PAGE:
In Questlove’s recent autobiography Mo Meta Blues, he describes the formation of the Soulquarians, a collective which coalesced during recording sessions for his Roots’ Things Fall Apart, D’Angelo’s Voodoo, Common’s Like Water for Chocolate and Erykah Badu’s Mama’s Gun. Its core members were James Poyser, D’Angelo, J Dilla and himself, all who had the astrological sign of Aquarius. It quickly evolved into shorthand for a period which saw the peak of neo-soul as an artistic movement.
Its genesis began during a series of house jams the Roots threw in Philadelphia, which attracted fledging local singers like Bilal, Musiq Soulchild and Jill Scott; ambitious rappers like Eve and Beanie Sigel (both of whom appear on Things Fall Apart); and young vocalists like India.Arie and Jazmine Sullivan, the latter still in her early teens at the time. (Those informal jams were succeeded by Black Lily, a club event hosted by Roots’ backing vocalists the Jazzyfatnastees.) The Soulquarians orbit expanded to DJ Jazzy Jeff (who produced Scott’s debut), Vikter Duplaix (who worked with Poyser on his album), Raphael Saadiq, Mos Def and Q-Tip; as well as frequent Roots collaborators Dice Raw, Scratch, Jaguar Wright, Rahzel and Ursula Rucker. There was even talk of creating a Soulquarians Big Band similar to Duke Ellington’s orchestra – a dream collaboration that was difficult to take seriously given the platinum-certified egos involved, but was fun to fantasize about anyway.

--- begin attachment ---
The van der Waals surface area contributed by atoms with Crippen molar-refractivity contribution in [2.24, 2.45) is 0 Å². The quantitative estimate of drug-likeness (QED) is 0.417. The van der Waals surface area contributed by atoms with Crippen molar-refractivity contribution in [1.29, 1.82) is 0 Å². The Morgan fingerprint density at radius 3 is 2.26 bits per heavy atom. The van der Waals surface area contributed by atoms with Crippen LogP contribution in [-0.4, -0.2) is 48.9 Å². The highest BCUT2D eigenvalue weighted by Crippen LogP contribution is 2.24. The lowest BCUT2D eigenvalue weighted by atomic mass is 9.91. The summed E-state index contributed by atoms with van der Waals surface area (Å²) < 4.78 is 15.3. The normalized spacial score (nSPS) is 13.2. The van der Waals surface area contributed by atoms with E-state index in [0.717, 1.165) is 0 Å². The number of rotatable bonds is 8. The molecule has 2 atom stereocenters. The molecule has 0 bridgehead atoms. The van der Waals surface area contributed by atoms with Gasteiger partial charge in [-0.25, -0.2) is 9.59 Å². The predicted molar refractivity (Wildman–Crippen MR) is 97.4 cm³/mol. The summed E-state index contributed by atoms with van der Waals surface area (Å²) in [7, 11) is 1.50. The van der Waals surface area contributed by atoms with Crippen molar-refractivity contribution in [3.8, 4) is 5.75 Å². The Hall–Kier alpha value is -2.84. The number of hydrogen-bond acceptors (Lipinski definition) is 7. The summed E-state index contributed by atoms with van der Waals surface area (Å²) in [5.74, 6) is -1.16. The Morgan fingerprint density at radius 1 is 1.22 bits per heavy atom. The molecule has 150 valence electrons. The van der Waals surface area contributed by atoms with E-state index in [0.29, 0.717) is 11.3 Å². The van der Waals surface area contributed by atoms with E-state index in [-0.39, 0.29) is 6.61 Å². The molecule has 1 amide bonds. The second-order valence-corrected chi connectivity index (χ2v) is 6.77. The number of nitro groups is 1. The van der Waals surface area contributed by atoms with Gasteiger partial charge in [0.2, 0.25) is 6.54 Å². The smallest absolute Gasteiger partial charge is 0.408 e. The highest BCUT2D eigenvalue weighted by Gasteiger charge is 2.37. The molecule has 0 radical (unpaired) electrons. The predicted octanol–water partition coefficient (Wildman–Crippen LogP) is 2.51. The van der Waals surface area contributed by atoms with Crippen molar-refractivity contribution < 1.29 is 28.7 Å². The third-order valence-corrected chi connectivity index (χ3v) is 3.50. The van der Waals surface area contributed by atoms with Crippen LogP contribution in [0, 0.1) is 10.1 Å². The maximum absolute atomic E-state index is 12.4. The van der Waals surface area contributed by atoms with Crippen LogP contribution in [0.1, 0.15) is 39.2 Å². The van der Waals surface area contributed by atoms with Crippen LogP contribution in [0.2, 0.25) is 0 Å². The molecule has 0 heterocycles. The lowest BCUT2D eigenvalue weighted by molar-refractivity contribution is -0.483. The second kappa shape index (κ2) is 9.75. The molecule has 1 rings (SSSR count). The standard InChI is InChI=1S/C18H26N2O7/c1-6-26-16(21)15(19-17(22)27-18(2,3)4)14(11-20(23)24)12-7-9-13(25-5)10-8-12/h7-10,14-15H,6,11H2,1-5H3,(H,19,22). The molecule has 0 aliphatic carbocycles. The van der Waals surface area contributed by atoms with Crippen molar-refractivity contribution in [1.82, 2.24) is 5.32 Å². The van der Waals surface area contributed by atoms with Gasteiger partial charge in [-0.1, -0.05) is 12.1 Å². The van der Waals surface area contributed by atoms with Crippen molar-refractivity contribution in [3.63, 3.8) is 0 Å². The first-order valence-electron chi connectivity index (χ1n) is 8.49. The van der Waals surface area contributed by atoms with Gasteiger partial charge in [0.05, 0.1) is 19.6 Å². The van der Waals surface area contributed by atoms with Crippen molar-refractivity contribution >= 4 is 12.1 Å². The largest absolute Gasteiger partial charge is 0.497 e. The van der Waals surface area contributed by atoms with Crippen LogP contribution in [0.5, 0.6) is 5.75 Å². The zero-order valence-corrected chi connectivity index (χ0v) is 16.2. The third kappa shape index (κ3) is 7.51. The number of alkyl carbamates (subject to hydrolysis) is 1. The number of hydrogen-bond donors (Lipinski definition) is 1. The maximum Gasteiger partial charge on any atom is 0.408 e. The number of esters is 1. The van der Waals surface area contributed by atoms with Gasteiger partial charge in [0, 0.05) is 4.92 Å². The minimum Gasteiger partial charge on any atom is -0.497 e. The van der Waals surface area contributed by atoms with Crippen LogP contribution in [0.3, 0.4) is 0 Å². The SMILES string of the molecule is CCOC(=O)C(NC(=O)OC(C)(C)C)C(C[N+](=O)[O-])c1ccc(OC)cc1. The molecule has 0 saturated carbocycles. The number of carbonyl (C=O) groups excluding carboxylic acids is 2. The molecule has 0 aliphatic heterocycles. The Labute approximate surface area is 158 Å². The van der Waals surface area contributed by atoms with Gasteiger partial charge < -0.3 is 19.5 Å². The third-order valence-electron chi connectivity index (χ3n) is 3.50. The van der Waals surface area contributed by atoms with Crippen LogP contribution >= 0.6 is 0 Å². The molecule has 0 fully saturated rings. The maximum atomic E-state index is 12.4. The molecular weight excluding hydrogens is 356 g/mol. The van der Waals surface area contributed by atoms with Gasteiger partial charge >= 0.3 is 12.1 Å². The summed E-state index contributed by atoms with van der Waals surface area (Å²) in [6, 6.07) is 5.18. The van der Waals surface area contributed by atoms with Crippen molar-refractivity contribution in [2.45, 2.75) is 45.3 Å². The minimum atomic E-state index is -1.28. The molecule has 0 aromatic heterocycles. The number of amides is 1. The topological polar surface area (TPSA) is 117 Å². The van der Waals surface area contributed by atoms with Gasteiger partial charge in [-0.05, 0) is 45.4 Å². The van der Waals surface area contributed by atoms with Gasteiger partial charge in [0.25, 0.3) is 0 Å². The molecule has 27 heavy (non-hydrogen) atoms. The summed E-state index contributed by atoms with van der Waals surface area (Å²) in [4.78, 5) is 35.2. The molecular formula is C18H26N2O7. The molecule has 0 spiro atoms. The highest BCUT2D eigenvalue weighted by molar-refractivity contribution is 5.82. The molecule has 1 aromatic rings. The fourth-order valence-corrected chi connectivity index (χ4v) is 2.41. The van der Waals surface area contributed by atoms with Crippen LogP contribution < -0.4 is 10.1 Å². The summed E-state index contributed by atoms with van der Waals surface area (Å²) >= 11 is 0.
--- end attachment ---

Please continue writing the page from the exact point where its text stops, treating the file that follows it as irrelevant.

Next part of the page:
The Soulquarians’ era was brief. By the time D’Angelo’s worldwide Voodoo tour concluded in 2001, “Everyone was neo-souled out,” writes Questlove in his book. He adds that Common’s 2002 album Electric Circus, which tried to shift from a groove-oriented sound that was coagulating into boring Urban Adult Contemporary – a term that persists to this day – into a more vibrant kind of funk-rock, “was the twilight of the Soulquarians, the last gasp of the Utopian feeling that had started in 1997.” The mixed reception given to Electric Circus, a “kitchen sink album” with a cover that depicts the Soulquarians universe in a massive photo-collage, belies this art colony’s importance in hip-hop and modern soul music.
(Rhapsody – April 16, 2014)
In this post-Internet age of cross-platform synergy as condo down-payment survival, the Roots have flourished. There is the band on The Tonight Show Starring Jimmy Fallon, an incredible sight for anyone who remembers how the Fugees swacked them back in 1995. There is the annual Roots picnic; the Starbucks-friendly Wise Up Ghost And Other Songs with Elvis Costello; the festival appearances with guitarist Captain Kirk Douglas shredding up “Sweet Child O’ Mine.” And yes, there is Questlove, the genial Paul Shaffer to Jimmy Fallon’s twee Letterman, and one of the new millennium’s great bon vivants, tweeting and posting selfies on Instagram about his celebrity friends (lots of Prince shout-outs) and his epicurean adventures with impressive gregariousness. His best-selling book, Mo Meta Blues, displays the same kind of intellectual curiosity as he weaves anecdotes about meeting Kiss and making viral videos with Dirty Projectors into an entertaining autobiographical tale. If only he could extend that same generosity and love of pop in all its cheesy shamelessness and gewgaw wonder to his band’s recordings and, more importantly, to the hip-hop culture that he claims fealty to, instead of frequently taking it out to the woodshed, most recently via his damningly titled “How Hip-Hop Failed Black America” lectures for Vulture.com.